Save the Writer: A Tale of Perseverance in 15 Beats
You’re just a writer with a manuscript—or only the faintest whispers of one—begging the world to make space for you on a bookshelf.
You start writing because there’s a story inside you, and it won’t stay silent. The story begs to be told.
It’s important for you to remember this.
Who are you to write a story? You just read a book by [insert your favorite life-changing author here] and how can anything you write ever compare? How can you pour yourself onto the page for complete strangers—and worse, the people you know in real life—to read? No, you can’t write because you don’t know how to begin. You don’t know how to end. The middle kills you every time. You’ve run out of ideas. You’ve run out of enthusiasm. You’ve run out of snacks.
You’ve run out of excuses.
Break Into Two (Choosing Act Two)
How can you not write the story that only you can tell?
Enter your crew. You meet them at school or at conferences. They’re your neighbors from across the hall or across the street. At the bookstore, or the library, or that coffee shop where all the people love to meditate over their pretty notebooks. (This is before COVID, of course.) Some you know only from online, but they’re the closest to you of all, members of a found family.
You’re all so different, yet all the same: each one of you buzzes with stories to be told. You make a pact to see each other through to the end.
The Promise of the Premise
You get up before dawn. Or stay up until only the crickets and moon are awake. You plot and plan and character map, scribbling in notebooks or on Post-it Notes or pages taped to the walls. Then you open your laptop and you do word sprints. Word crawls. Word slogs. Squeezing words from rocks. You log onto Twitter and call this working.
A few chapters are finished, finally. You send them to critique partners. You ask them to be gentle, please don’t crush your fragile writer heart. Or you ask them to be 100 percent blunt, tell you anything and everything that needs fixing. Nothing shines without a lot of polish. Their feedback makes you want to cry (you decide whether those tears are sad or happy). Most of all, it gives you the strength to keep going.
You write, and sprint, and snack. You shout and cry and cheer with your CPs in DMs and text messages. You laugh over memes and GIFs. You write and revise, write and revise. With each new round, the words on the page start to match the tapestry in your mind. Best of all, you discover new elements of the story that have a vibrancy which takes your breath away.
You discover words, thoughts, insights you didn’t know you had.
Your manuscript is finished. You cheer with friends, shout about it online. Break open [insert your favorite celebratory beverage here]. You did the thing that so many times seemed impossible; you’ve written that book.
Time to send it out into the world.
Bad Guys Close In
Your query is rejected. Again. Your voice is razor-sharp, but they couldn’t connect with the characters. No, the characters are relatable and timely and relevant, but your world-building doesn’t stand out. No, your worldbuilding is fresh, vivid, and fascinating, but the plot isn’t high-concept enough. No, you wrote an amazing book, so well-done, they all loved it, best wishes finding an agent/publishing imprint, you are going to find one with a book this outstanding.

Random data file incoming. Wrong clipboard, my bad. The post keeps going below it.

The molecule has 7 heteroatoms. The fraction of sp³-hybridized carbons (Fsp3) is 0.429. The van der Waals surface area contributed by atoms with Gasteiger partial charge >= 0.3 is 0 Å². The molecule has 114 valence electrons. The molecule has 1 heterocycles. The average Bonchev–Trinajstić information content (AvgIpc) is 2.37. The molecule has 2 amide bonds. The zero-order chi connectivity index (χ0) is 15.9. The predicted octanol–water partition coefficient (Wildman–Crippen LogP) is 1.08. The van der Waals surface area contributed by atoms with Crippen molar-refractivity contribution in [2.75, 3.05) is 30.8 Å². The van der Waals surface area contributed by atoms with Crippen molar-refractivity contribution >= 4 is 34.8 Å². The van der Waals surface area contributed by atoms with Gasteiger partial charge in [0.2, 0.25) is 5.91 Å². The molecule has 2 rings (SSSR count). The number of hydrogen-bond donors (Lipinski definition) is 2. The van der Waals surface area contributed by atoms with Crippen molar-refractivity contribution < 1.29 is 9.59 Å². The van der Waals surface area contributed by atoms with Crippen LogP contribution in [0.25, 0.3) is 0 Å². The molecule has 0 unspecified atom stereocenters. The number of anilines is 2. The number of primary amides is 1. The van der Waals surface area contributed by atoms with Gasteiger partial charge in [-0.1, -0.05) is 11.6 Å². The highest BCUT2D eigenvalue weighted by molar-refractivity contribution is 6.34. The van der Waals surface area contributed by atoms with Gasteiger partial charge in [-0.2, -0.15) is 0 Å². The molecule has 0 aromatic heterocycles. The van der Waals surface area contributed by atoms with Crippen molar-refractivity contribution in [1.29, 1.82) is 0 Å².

People keep insisting, “It only takes one yes!” You will throttle the next person who says it. You wonder what more you can possibly do to find your One. You watch other writers—your own friends—moving on, moving ahead. You watch as they land that agent. That book deal. That six-figure advance. That book tour, or festival appearance. Those awards. That spot on a best-seller list.
They are your friends, and you’re happy for them, because you’ve seen their struggles, how much they’ve overcome, and you know they deserve every good thing. But you wonder when—if—your time will come. You wonder if there are people out there who could love your stories for what they are. You wonder if your stories will ever be enough.
You wonder if you are enough.
All is Lost
The rejections keep coming until you could paper the walls of your home with them. And still, they keep coming . . . until it’s another book in the drawer.
Dark Night of the Soul
Why keep writing when it feels like screaming into the void?
Break Into Three (Choosing Act Three)
Do you remember that theme from way back in the beginning? The one that was so important you didn’t forget? There’s a story inside you, and it won’t stay silent. It begs to be told.
As long as there are still stories inside you begging to be told, you must give them a voice. Only you can tell your stories. Only you can speak your truths.
Rinse and repeat. You do what seems impossible, and you revise your manuscript again, stripping it down to the bones, breaking those bones and resetting them. Or, you start over with a new idea altogether, one that will stretch and challenge your writing skills in ways you’d never imagined. You meet more writer friends, and you learn from each other. They fill the gaps in your writer’s toolbox. They fill the gaps in you as a person. All of you write, and write, and write. Each new story makes you stronger.
You are a writer, telling your heart’s stories in the best way you can, being bold and brave and putting them out into the world. And along the way, you remember to take care of the others in your community, offering feedback, support, and encouraging words. Because no one succeeds on this journey alone.
THE . . . END?
Never. Not as long as you keep writing.
Sam Taylor grew up in Arizona’s deserts and now lives among Connecticut’s trees. She spends her days writing, being mom to the world’s cutest boys, whirling through dance workouts, and baking too many cakes.
She does not possess fire magic, but does have one fire-colored cat. We Are the Fire is her debut novel.